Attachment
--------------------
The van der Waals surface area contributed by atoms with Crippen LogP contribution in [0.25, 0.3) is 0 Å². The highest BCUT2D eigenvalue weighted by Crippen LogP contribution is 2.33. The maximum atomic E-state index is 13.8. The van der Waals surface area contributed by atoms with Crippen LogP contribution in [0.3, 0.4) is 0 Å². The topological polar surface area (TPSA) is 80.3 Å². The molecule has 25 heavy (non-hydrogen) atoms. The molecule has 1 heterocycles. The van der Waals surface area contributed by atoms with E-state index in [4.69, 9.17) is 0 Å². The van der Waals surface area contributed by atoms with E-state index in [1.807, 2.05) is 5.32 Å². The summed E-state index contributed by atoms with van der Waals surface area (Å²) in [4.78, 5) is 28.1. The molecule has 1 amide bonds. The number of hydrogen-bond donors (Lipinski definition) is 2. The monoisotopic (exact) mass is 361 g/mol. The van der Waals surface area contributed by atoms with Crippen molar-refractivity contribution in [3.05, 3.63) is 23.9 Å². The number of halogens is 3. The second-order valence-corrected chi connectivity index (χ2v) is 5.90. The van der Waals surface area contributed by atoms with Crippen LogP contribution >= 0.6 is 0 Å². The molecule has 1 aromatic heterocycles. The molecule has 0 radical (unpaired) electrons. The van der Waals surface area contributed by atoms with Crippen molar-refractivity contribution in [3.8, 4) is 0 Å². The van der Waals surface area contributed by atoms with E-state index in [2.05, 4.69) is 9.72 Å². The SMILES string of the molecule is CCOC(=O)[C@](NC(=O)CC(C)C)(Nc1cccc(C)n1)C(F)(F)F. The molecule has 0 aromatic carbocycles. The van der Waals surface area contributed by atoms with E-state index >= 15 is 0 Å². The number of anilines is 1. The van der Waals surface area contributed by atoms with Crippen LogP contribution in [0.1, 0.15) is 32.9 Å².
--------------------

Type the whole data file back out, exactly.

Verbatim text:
The van der Waals surface area contributed by atoms with Crippen LogP contribution in [0.25, 0.3) is 0 Å². The highest BCUT2D eigenvalue weighted by Crippen LogP contribution is 2.33. The maximum atomic E-state index is 13.8. The van der Waals surface area contributed by atoms with Crippen LogP contribution in [0.3, 0.4) is 0 Å². The topological polar surface area (TPSA) is 80.3 Å². The molecule has 25 heavy (non-hydrogen) atoms. The molecule has 1 heterocycles. The van der Waals surface area contributed by atoms with E-state index in [4.69, 9.17) is 0 Å². The van der Waals surface area contributed by atoms with E-state index in [1.807, 2.05) is 5.32 Å². The summed E-state index contributed by atoms with van der Waals surface area (Å²) in [4.78, 5) is 28.1. The molecule has 1 amide bonds. The number of hydrogen-bond donors (Lipinski definition) is 2. The monoisotopic (exact) mass is 361 g/mol. The van der Waals surface area contributed by atoms with Crippen molar-refractivity contribution in [3.05, 3.63) is 23.9 Å². The number of halogens is 3. The second-order valence-corrected chi connectivity index (χ2v) is 5.90. The van der Waals surface area contributed by atoms with Crippen LogP contribution >= 0.6 is 0 Å². The molecule has 1 aromatic heterocycles. The molecule has 0 radical (unpaired) electrons. The van der Waals surface area contributed by atoms with Crippen molar-refractivity contribution in [3.8, 4) is 0 Å². The van der Waals surface area contributed by atoms with E-state index in [2.05, 4.69) is 9.72 Å². The SMILES string of the molecule is CCOC(=O)[C@](NC(=O)CC(C)C)(Nc1cccc(C)n1)C(F)(F)F. The molecule has 0 aromatic carbocycles. The van der Waals surface area contributed by atoms with E-state index >= 15 is 0 Å². The number of anilines is 1. The van der Waals surface area contributed by atoms with Crippen LogP contribution in [0.1, 0.15) is 32.9 Å².